House Judiciary Committee issues subpoena for 'complete and unredacted' Mueller report

House Judiciary Committee Chairman Jerry Nadler, D-N.Y., issued a subpoena Friday to obtain the "complete and unredacted" version of Special Counsel Robert Mueller's Russia report, as well as the underlying materials -- the next step in what is almost certain to be a lengthy political and legal battle between Democrats and Republicans over the report.

"This includes, but is not limited to, all summaries, exhibits, indices, tables of contents or other tables or figures, appendices, supplements, addenda or any other attachments whether written or attached in a separate electronic format," the subpoena says.

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Nadler's push comes a day after a redacted version of the report was made public. The White House has hailed the report, which found no evidence of collusion between the Trump campaign and the Russian government in 2016, as a victory.

But Democrats have pointed to Mueller's review of 10 instances where Trump may be considered to have obstructed justice -- although the special counsel did not conclude that Trump committed a crime -- as well as other details in the report as justification for Congress to see the full report, and for Mueller to testify to Congress.

Nadler and other Democrats have been particularly opposed to Attorney General William Barr's decision to release a redacted version of the report to Congress. Barr said that he, along with special counsel, identified four areas of the report that needed redactions, including grand jury material, information the intelligence community believes would reveal intelligence sources and methods, any material that could interfere with ongoing prosecutions, and information that could implicate the privacy or reputational interests of “peripheral players.”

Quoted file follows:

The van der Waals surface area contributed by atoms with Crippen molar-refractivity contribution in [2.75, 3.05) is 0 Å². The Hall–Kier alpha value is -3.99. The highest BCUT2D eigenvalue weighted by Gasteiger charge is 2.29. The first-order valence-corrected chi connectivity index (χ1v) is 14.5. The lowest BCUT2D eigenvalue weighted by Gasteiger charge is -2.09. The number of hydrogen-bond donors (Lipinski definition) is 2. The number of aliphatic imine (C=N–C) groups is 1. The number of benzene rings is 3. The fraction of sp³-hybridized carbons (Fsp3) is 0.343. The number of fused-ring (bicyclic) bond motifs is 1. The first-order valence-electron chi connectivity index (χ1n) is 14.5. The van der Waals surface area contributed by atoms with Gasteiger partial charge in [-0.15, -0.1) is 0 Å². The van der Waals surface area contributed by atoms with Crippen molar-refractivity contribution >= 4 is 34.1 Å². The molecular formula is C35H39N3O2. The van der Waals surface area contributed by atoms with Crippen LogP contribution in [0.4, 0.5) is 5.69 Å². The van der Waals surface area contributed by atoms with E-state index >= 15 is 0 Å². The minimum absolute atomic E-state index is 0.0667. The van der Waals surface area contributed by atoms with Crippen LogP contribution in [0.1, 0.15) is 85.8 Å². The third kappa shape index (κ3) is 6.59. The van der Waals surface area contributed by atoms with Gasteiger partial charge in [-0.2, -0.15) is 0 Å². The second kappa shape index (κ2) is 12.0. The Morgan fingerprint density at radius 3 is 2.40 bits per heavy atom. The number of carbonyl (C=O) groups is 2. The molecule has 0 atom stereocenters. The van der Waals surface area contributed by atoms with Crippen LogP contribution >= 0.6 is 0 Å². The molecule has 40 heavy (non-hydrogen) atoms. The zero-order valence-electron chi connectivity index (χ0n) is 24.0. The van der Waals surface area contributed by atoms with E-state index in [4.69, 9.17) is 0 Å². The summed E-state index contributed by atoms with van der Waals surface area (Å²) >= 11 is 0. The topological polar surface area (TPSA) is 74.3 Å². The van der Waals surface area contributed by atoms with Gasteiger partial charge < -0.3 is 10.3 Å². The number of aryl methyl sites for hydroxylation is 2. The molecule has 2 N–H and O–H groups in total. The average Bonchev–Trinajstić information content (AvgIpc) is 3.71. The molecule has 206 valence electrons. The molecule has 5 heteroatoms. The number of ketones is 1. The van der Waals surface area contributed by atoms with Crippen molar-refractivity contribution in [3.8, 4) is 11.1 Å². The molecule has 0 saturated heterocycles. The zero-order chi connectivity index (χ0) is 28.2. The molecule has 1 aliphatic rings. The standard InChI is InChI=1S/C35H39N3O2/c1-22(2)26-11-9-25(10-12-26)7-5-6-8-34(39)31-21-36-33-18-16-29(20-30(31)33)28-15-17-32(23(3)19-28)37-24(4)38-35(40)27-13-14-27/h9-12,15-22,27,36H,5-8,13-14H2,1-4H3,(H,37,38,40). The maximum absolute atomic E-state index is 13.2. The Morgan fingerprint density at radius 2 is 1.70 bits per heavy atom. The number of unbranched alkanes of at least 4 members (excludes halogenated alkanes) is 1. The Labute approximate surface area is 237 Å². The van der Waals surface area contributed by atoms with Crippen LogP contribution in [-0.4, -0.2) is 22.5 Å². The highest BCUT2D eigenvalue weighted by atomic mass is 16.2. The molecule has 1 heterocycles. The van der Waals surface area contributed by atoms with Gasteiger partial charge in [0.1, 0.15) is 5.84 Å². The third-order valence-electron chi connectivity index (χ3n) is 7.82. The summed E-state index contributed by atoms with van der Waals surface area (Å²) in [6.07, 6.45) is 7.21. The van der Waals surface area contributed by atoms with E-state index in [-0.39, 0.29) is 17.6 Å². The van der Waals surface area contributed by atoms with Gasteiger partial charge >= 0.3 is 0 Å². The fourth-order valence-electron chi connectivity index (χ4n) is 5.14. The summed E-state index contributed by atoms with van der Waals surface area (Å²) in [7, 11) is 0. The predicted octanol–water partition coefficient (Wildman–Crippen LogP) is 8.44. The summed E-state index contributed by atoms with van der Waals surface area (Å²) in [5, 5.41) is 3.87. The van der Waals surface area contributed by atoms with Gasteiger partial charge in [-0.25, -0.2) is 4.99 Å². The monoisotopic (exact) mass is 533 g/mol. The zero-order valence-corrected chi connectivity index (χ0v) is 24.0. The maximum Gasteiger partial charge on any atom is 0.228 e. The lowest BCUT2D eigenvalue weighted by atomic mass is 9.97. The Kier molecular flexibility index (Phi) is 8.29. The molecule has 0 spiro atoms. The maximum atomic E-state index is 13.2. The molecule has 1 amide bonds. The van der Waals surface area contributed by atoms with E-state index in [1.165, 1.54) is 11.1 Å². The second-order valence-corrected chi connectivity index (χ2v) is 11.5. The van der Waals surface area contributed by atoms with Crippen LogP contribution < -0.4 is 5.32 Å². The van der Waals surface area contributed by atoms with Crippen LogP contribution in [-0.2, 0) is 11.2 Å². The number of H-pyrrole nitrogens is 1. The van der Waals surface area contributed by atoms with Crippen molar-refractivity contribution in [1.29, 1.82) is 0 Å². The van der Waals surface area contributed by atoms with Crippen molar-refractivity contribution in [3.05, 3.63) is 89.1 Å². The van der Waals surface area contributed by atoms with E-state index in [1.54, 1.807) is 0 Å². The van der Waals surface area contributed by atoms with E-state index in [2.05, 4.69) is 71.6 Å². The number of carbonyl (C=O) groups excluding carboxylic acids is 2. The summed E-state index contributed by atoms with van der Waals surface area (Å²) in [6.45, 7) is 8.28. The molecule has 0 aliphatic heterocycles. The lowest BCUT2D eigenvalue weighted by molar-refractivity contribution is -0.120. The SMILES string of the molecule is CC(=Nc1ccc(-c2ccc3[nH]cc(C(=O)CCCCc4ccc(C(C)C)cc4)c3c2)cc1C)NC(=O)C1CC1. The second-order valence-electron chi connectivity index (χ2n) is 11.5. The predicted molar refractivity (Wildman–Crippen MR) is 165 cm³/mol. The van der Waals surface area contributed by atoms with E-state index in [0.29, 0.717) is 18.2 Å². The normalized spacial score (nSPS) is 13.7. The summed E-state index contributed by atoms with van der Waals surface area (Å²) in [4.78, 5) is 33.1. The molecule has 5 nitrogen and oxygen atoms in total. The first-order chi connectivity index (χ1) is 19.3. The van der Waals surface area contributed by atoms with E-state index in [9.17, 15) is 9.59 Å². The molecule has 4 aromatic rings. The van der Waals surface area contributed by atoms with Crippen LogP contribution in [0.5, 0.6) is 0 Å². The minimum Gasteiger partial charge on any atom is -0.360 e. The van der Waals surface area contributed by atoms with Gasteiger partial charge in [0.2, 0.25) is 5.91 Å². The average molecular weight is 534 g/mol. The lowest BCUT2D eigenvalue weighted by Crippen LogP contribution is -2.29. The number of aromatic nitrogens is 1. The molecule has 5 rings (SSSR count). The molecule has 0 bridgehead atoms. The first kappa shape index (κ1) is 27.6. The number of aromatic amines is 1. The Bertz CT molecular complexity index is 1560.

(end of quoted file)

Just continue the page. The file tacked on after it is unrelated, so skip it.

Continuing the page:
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But Nadler has claimed that the committee needs to see the full report, as well as the underlying evidence, in order to determine any further action they may choose to take against the president or his associates.

"My Committee needs and is entitled to the full version of the report and the underlying evidence consistent with past practice," he said in a statement. "The redactions appear to be significant. We have so far seen none of the actual evidence that the Special Counsel developed to make this case. Even the redacted version of the report outlines serious instances of wrongdoing by President Trump and some of his closest associates. It now falls to Congress to determine the full scope of the alleged misconduct and to decide what steps we must take going forward."

Nadler is requesting the information on May 1, a day before Barr is set to appear before the House Judiciary Committee. If the Justice Department doesn't respond, Democrats could hold officials in contempt of Congress or fight it out in court. Nadler's committee also holds the power to launch impeachment proceedings, something that a number of House Democrats and 2020 presidential hopefuls have indicated they may support.

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Republicans immediately pushed back on Nadler's demand. Ranking Member Doug Collins, R-Ga., accused him of "rushing to subpoena material" and of disregarding "good faith transparency without even taking the department up on its offer to review material under the redactions."

"As a result, today's subpoena is wildly overbroad," he said. "It commands the department to provide Congress with millions of records that would be plainly against the law to share because the vast majority of these documents came as a result of nearly 2,800 subpoenas from a grand jury that is still ongoing."

The Associated Press contributed to this report.